I've been rolling through the Heights on a wave of rugged roots 'n future in the afterglow of the Mezzanine XXI show, not only Mezzanine itself but surrounding Massive Attack records and the productions of the greater Bristol scene, shearing into a sound often termed soundsystem soul. Soul II Soul is the most prominent figurehead here, along with Caron Wheeler's solo material, but there's all manner of music that slides comfortably into this sonic sphere.
Without getting too specific (I'll leave that for a later feature, perhaps), one can trace quite a few tributaries running through this terrain: a lot of the U.K. modern soul figures like Loose Ends and Keni Stevens wound up plying a composite flavor of the form, while early acid jazz records like Young Disciples' Road To Freedom (plus Carleen Anderson's solo records) contain striking overlaps. One could even read Sade's contemporary Love Deluxe in parallel with the contours of soundsystem soul.
Even trip hop, that stalwart hip hop blues hybrid, conceals often striking similarities. In fact, the overlaps come more often than you might expect. There's Massive's first record Any Love, featuring the great falsetto of Carlton front and center, which was reworked ever closer to soundsystem soul territory as the b-side to Daydreaming. That version featured Tony Bryan taking over vocal duties on the more warmhearted, lushly produced second take, which was built on a groove swiped from The Sequence's Funk You Up (featuring a young Angie Stone) and The Emotions' Blind Alley (see also Big Daddy Kane's Ain't No Half-Steppin').
Bryan also appeared on Blue Lines itself, singing lead on the group's cover of William DeVaughn's Be Thankful For What You've Got, which is also pure roots-inflected soul. The other big soundsystem moment to be found there is Lately (featuring Shara Nelson), predicting as it does the neon-lit, chrome-plated r&b of Timbaland later in the decade (albeit in a thoroughly Bristol roots 'n future stylee). On the right day, it's my favorite moment on the record. Nelson's solo albums similarly split the difference between trip hop and soundsystem soul.
The context for this sound is the polyglot nature of the U.K.'s musical climate at this time, in which hip hop, reggae, house, r&b, indie dance, digidub, rave and acid jazz were all thrown into the mix without any fuss at all. This open-minded omnivorousness pushed the envelope for all parties involved, and soundsystem soul was no different. You even see U.K. r&b eclipsing its American counterpart for a spell, with something like Mary J. Blige's What's The 411? being the point that everyone gets caught up.
As I never tire of telling people, I've always thought Real Love sounded like a stealth Smith & Mighty production, especially when compared with things like Walk On... and Remember Me. There's plenty of moments on the duo's records that also align with soundsystem soul, running all the way up to their final record Life Is... (particularly Maybe It's Me). Their sterling production of Carlton's The Call Is Strong — along with the Fresh 4's Wishing On A Star — are further examples of the duo's genre-blurring brilliance, not to mention their killer run of 12"s on their own Three Stripe (and later More Rockers) imprint.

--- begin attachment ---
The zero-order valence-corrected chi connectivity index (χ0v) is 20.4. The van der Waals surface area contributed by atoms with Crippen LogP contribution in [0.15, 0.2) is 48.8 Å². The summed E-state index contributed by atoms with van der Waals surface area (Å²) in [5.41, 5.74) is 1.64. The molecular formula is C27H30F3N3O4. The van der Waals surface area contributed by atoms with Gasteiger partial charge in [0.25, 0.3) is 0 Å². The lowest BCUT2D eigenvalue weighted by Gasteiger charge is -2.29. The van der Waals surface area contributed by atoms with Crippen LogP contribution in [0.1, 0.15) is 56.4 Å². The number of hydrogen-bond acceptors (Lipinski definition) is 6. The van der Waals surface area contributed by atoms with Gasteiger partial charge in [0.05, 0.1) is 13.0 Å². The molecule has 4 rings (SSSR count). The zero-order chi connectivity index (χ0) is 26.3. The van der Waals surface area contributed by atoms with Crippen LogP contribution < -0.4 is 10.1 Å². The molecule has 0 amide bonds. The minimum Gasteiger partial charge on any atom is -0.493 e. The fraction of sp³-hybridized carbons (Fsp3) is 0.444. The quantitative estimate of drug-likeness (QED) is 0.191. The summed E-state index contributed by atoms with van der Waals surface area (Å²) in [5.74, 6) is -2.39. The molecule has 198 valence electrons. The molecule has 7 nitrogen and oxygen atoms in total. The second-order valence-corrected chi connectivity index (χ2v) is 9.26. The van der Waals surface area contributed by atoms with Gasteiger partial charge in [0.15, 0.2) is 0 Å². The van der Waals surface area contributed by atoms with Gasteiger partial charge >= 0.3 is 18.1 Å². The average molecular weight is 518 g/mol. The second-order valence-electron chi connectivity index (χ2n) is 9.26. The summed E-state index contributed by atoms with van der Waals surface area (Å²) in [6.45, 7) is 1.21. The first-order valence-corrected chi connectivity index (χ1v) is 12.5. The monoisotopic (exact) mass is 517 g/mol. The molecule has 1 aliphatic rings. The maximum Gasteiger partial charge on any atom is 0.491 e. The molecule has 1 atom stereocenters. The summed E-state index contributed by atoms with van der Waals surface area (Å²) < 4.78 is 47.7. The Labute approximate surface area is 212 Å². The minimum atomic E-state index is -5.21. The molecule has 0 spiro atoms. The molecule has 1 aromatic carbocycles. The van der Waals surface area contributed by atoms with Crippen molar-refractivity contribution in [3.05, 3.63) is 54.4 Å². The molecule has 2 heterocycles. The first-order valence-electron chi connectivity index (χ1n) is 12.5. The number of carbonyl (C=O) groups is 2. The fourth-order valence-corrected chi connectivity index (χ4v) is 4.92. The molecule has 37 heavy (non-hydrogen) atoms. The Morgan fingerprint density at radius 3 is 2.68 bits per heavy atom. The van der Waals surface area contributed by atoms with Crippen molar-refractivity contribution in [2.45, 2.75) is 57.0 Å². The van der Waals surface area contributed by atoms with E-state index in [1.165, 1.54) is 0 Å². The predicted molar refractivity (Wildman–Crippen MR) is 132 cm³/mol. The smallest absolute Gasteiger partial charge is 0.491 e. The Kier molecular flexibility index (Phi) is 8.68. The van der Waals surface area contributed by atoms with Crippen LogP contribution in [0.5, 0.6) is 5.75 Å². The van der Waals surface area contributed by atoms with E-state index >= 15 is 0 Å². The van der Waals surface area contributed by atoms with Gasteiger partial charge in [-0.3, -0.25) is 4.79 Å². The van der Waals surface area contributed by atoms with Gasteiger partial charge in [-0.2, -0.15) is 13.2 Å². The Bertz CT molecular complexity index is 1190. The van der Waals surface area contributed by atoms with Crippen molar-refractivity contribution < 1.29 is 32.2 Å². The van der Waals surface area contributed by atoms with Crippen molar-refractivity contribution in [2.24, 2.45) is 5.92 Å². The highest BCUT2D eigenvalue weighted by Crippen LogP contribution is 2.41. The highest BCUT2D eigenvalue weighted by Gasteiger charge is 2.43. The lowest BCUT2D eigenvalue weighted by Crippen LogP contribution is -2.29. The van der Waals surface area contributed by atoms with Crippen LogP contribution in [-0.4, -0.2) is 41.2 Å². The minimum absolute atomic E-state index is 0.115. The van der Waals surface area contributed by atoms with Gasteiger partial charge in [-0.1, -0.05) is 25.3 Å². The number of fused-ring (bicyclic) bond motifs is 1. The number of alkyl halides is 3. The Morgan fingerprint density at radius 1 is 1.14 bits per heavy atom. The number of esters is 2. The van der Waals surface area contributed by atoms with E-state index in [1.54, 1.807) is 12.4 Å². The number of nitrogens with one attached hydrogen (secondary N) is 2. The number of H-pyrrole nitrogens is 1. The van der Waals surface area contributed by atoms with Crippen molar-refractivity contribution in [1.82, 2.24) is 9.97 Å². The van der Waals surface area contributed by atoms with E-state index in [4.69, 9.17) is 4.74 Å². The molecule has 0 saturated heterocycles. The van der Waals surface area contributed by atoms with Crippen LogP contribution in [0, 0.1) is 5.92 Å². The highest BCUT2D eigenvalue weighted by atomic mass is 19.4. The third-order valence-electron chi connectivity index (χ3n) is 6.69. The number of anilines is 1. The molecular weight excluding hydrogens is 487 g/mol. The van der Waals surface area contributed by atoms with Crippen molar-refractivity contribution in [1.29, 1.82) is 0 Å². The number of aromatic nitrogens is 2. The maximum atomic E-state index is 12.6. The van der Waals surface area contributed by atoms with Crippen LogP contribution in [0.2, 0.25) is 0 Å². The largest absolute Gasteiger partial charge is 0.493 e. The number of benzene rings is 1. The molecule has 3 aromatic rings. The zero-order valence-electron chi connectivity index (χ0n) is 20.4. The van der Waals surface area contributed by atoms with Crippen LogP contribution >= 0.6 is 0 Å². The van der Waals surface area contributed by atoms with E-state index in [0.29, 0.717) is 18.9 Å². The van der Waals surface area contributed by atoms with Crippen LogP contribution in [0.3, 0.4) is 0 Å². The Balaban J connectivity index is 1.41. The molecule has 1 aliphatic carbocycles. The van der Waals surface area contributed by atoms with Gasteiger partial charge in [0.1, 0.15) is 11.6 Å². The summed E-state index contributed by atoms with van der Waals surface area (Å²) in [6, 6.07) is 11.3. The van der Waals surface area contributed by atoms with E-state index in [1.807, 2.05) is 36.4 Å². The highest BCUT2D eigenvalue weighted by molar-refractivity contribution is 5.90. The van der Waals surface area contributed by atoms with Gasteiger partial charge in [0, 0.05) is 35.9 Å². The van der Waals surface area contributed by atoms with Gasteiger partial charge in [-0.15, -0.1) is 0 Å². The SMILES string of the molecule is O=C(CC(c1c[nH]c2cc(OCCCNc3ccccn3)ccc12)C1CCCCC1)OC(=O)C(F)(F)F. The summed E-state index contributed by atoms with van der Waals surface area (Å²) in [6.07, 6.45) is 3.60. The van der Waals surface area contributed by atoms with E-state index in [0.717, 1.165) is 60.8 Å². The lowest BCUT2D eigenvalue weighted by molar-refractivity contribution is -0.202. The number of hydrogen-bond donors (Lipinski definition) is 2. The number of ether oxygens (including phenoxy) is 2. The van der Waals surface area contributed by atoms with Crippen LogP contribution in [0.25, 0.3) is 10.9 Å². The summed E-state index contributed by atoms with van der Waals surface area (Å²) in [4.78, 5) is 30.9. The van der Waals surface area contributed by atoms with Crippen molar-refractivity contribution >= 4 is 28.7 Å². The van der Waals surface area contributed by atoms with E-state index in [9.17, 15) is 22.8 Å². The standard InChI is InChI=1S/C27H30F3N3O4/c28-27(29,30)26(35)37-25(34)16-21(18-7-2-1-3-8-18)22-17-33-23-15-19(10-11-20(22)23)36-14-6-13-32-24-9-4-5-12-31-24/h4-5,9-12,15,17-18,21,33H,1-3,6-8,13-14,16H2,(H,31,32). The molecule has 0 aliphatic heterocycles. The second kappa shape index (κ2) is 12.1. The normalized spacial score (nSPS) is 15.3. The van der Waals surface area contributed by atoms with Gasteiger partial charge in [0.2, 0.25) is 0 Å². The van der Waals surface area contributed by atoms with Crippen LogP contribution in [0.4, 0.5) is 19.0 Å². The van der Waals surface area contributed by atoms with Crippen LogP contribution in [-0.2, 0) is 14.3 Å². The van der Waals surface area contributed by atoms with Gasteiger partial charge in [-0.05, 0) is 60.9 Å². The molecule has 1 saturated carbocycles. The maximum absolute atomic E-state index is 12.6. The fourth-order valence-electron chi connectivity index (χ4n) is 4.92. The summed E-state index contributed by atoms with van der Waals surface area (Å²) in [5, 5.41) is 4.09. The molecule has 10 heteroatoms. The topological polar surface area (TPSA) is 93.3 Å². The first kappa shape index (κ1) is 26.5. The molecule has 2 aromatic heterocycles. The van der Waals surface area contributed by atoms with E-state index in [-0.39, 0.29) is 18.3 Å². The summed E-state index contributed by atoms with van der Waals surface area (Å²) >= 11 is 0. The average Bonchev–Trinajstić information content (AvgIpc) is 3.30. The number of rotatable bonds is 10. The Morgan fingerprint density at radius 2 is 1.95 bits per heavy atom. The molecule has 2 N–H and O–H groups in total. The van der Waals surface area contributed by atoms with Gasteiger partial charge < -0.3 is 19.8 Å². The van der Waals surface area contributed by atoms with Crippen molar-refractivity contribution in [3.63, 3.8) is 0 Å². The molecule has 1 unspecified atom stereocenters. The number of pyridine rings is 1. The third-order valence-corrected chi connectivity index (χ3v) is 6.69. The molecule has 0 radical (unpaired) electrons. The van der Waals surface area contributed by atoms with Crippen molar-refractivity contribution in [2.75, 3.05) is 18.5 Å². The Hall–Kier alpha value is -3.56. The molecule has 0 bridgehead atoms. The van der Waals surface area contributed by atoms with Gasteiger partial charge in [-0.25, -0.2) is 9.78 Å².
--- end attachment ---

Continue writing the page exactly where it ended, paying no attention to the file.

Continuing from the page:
Even post punk elder statesmen like A Certain Ratio and 23 Skidoo found themselves caught up in the moment, either behind the scenes (see Skidoo's Ronin imprint) or like 400 Blows' Tony Thorpe in the thick of it with The Moody Boyz and the Language imprint. Upon closer inspection, however, it makes perfect sense: the post punk connection is as crucial as any other in this story, even if it might have been overlooked at the time in the rush of the future-shocked present. Kevin Pearce's excellent A Cracked Jewel Case has been an invaluable resource in settling this score.
I'm talking about Float Up CP's Kill Me In The Morning and Neneh Cherry's trip hop-preempting records, along with Colourbox's rugged cover version of Jacob Miller's Baby I Love You So and Maximum Joy's dream-inflected take on Timmy Thomas' Why Can't We Live Together. There's also the whole On-U Sound/digidub angle, with Tackhead and Mark Stewart's wild storm-the-studio sound, not to mention Smith & Mighty's production of Stewart's Stranger Than Love.
This would have been in the air when The Wild Bunch were getting themselves together, as much as the all-pervasive influence of the Wild Style and Babylon soundtracks. And that of course carries through to Smith & Mighty and Massive. Once again, there's a whole lot of inputs going into this crazy thing. In this context, all of those post punk covers at the Mezzanine XXI show make perfect sense. I suspect this whole trip hop/post punk/soundsystem soul/digidub nexus becomes hot over the course of the next couple years... you heard it first here.
After all, it's a Parallax type ting.